. . . in France she learned to savor a drink by small mouthfuls, and is no longer used to bolting great quantities of liquid as beer-loving requires.

—Milan Kundera, Ignorance

One of the pleasures of beer is ‘volume.’ You fill your mouth with beer, you take great, thirst-quenching gulps of it. This full-mouth feel of beer is just as important to the overall experience as the brewing, the level of carbonation and the serving temperature. It’s also unique to beer and quite different from the small sip of scotch or cognac, or the “small mouthfuls” of wine that that set Irena, Kundera’s returning exile, apart from her former friends in post-Communist Prague.

Just so there’s no misunderstanding, by volume I don’t mean chug-a-lugging one glass after another, with a view to getting falling down drunk as quickly as possible. I mean that each time that you raise the glass to your lips you want to feel the volume of the beer filling your mouth, especially for those first few mouthfuls when the flavour is most intense. Now part of that feel of volume in the mouth is pressure—like the pressure in a water pipe or behind a dam—and that pressure is in turn a function of volume in the glass. And herein lies both a problem, and the subject of this blog: the disappearing pint.

I was at a pub in Toronto this week that boasted over twenty high-quality beers on tap, a comfortable, un-pretentious atmosphere, good food and staff who really knew and loved their beer. But there was not a single pint on the menu. Think about that. The largest serving size for a draught beer was eighteen imperial ounces, two ounces short of a pint, and there was only one! All the others on offer were considerably less than a pint. To be fair, there was no misrepresentation. The serving size for each beer was clearly shown on the menu, and the word “pint” was nowhere to be seen.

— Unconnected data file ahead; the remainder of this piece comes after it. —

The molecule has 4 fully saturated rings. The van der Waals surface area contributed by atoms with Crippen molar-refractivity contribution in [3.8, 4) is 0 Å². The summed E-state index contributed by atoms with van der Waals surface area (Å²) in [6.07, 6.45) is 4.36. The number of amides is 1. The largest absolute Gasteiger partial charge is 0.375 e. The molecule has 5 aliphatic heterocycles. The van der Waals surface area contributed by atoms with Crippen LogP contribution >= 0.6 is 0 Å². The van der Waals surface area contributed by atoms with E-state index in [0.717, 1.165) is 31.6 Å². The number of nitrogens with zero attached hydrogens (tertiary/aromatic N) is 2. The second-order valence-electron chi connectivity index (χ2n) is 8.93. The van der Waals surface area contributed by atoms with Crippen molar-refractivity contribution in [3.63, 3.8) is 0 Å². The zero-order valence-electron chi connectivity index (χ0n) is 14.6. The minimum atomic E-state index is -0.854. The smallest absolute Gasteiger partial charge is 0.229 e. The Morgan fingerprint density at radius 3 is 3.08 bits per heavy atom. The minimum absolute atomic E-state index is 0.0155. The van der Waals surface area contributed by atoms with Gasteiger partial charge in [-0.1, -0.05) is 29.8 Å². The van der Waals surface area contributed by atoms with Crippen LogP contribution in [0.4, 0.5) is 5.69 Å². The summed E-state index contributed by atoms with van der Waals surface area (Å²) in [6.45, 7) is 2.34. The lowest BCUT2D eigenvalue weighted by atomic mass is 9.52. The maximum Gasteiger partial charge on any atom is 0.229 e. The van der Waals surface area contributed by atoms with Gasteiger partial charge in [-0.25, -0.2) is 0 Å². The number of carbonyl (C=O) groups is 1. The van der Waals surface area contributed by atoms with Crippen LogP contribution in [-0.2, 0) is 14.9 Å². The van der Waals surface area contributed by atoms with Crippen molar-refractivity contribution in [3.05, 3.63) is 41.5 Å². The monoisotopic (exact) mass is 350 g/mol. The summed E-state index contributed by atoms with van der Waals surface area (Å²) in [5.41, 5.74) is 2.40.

This is different from what happened to me many years ago, when a bartender claimed that what looked to me like a half pint was in fact a “Leffe pint.” When I politely but firmly pointed out that a pint was a pint and that there was no such thing as a “Leffe pint,” I came close to getting thrown out. I had no idea that that incident of the rogue “pint” was just the beginning, that one day we would have pubs without pints of any kind, real or fake. Repeat that to yourself: pubs without pints. How strange it sounds. But it’s true—hidden in plain sight, open, above board, in black and white on the menu. Pubs. Without. Pints.

Why does this matter? It matters because anything less than a pint not only lacks that wonderful heft as you raise the mug or sleeve to your lips—that sense of abundance, of the fullness of life—it also fails to provide the all-important pressure behind the volume of beer filling your mouth. It’s just not the same.

I feel like the prole in Nineteen Eighty-Four, whom Orwell’s protagonist, Winston, has followed into a “dingy little pub”:

“’E could ’a drawed me off a pint,” grumbled the old man as he settled down behind his glass. “A ’alf litre ain’t enough. It don’t satisfy. And a ’ole litre’s too much. It starts my bladder running. Let alone the price.”

But with this difference: a half liter is about seventeen and a half imperial ounces—not that far short of a pint, and considerably more than the drink sizes on offer at most pubs these days.

At great personal risk, Winston has followed this “very old man, bent but active, with white mustaches that bristled forward like those of a prawn” into the pub, hoping to draw him into conversation about a past that the Party has all but erased and that Winston is trying to reclaim. But we’re more fortunate than Winston. There are more than just a handful of octogenarians left who can testify to the fact that we did indeed used to drink pints. Didn’t we? I’m sure we did.